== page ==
Opinion: Anti-mask protest proves inefficient in achieving its end goal


Chloe Austin

Intervention Counselor, Mr. Mora, supervises students in protest against indoor mask policy. The number of participants varied throughout the day, some students joining as an opportunity to skip class. Senior, Gloria Camacho, who protested says, “We want to be heard, too.”

Camila Aguero-Salas, Opinion Writer

Don Lugo students who protested against mask mandates this week were in their right to act on their want of no longer wearing masks in indoor settings. Though, just because you can protest, does it mean you should? For the intent of this group’s peaceful protest, what was supposed to be an act to pressure the administration, has really been a display of how passion can overrule efficiency in generating change.

One vital part missing from this protest was a request that is truly viable. The individuals that these students are asking for change from, do not have the power to change what is not their decision to change. As stated in Education Code Section 35160, teachers, administrators, and the Board of Education do not have the legal authority to overturn health directives.

Principal, Dr. Wong expressed his view on the situation. He explains, “Until there are any changes made relative to the governor, we are under these rules right now.” He also voiced his hope that this protest would not result in a negative outcome in terms of academic performance, as the students are told to do their school work on lunch tables outside.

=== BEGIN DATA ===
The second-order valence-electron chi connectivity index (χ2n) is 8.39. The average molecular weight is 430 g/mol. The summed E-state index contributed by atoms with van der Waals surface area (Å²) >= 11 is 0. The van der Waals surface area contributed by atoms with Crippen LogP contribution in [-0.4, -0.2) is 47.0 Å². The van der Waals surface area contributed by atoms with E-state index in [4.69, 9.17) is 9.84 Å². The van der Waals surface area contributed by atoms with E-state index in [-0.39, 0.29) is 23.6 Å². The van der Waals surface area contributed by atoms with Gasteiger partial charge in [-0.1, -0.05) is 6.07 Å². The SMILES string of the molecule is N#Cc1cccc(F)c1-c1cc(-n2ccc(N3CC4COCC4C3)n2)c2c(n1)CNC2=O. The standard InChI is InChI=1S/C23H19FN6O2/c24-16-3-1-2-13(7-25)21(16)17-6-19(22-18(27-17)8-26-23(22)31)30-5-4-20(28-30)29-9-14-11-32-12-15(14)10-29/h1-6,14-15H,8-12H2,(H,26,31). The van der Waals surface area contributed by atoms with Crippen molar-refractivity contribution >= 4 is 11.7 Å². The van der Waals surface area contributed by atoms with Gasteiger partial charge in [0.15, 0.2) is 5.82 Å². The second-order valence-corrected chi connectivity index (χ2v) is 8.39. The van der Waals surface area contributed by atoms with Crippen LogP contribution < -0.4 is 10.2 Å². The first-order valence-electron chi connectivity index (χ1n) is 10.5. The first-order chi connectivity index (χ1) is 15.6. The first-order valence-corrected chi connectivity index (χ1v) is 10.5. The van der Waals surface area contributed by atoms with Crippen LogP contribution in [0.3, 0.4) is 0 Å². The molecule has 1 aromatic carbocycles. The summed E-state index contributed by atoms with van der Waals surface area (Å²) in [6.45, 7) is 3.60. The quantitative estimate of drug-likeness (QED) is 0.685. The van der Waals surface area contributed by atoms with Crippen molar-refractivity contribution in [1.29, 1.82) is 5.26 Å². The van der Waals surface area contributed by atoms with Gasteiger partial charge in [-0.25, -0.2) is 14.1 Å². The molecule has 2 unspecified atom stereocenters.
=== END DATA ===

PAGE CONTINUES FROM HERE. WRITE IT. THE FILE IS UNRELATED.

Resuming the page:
We’re overseen by the county for the purposes if this school district… Until there are any changes made relative to the governor, we’re under these rules right now.”

— Dr. Wong, Don Lugo Principal

Even if the administration did have the legal authority to overturn the mask mandate, it would be unwise to change a school-wide decision for a small percentage of students. Since the start of the protest began on Friday, February 4, there were 4 participants, on Monday, 78, on Tuesday, 76, on Wednesday, 33, and on Thursday, there were 4 as of 12:04 pm. At its height, the protest contained 4.7% of the student population, and at its lowest, 0.2%.

Not to mention, there was a surge of students who joined the protest during the day once they figured out that they could skip their least favorite class by stating that they were against the mandate. Throughout the day, it was visible that most students were chattering, on their phones, or engaging in other activities not related to schoolwork. This is unfortunate for students who actually took the protest seriously like junior, Christian Hartson who says “ [if] you’re gonna come out here, come out here for the reason that we’re out here.”

The protest was encouraged largely by the Parent Advocacy Chino Valley, who stated in an Instagram post  that students in the Chino Valley Unified School District participating in the protest, could have been “segregated from other children” or “supervised rather than taught in outdoor settings.” The word “segregated” has a strong connotation, especially given its historical context in describing Black students not being able to attend the same schools as white students, because of the color of their skin. Other students were not prohibited from engaging with the students protesting. Plus, the students’ right to protest did not come with an agreement that all teachers would automatically teach outside for the sake of those students.